Mark Blyth: Why does inflation worry the right so much?

Mark Blyth in The Guardian:

Thirty years ago, Albert O Hirschman published a short book that infuriated conservatives called The Rhetoric of Reaction. The book showed how conservative arguments across time and space fell into three rhetorical buckets: perversity – raising taxes means less revenue; futility – voting changes nothing; and jeopardy – if you give the vote to poor people, you get revolution (the opposite of futility, but who cares about consistency). As well as being a great summer read, Hirschman’s rhetoric continues to shed a useful light on the present conservative obsession (apart from critical race theory) with inflation.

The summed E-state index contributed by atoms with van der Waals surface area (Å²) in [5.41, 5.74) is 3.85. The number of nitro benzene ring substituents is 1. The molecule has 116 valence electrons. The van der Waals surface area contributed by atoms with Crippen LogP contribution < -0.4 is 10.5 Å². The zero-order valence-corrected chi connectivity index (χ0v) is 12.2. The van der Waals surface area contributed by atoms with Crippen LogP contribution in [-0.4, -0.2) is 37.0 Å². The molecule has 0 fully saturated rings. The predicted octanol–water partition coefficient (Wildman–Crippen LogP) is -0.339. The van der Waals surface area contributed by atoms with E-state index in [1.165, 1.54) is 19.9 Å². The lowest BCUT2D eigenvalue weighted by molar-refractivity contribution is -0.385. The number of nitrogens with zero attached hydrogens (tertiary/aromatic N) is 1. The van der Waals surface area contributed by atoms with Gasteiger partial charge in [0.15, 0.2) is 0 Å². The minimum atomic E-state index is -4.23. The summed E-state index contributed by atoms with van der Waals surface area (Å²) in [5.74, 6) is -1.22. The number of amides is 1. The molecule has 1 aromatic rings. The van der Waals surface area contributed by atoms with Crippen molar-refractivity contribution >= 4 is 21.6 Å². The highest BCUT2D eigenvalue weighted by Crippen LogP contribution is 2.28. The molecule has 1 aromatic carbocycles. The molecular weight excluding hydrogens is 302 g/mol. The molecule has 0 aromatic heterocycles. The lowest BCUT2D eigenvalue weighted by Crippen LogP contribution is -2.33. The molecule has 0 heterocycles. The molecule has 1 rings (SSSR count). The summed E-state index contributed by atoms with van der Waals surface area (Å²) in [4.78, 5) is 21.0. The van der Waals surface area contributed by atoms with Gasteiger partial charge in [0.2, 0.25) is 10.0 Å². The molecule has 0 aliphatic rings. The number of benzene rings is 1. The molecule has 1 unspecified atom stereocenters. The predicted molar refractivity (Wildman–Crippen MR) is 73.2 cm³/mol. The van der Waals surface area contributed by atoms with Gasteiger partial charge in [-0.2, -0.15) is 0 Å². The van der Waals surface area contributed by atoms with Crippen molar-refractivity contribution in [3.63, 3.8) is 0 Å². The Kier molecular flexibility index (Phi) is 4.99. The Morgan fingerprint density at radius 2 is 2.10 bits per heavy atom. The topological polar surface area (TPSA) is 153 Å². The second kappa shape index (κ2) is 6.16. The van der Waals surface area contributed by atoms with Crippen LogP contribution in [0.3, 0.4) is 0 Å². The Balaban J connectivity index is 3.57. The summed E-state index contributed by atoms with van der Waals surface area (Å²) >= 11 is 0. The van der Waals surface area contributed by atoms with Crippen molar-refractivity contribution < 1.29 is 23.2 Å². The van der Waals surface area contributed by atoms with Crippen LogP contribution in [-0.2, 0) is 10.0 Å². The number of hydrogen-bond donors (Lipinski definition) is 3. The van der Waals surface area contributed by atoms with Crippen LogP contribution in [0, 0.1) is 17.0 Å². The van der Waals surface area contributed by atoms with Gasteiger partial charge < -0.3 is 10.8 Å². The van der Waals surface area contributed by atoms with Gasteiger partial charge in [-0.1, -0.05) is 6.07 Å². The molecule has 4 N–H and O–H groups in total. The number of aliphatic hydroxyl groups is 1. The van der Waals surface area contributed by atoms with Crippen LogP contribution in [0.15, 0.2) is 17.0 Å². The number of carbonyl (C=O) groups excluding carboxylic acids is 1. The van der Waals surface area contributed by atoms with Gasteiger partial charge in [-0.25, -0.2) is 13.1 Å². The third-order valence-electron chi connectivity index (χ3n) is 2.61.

Whenever inflation threatens, two versions of the perversity thesis are deployed. The first, usually opined by members of the investor class, argues that inflation mainly hits those on fixed incomes, older and poorer people, thereby proving their concern is born from a sense of care for society’s weakest. Oddly, that same class of folks seem utterly indifferent to older and poorer people until inflation threatens to either reduce their expected investment returns, or impact their leveraged financial strategies, as interest rates rise.

More here.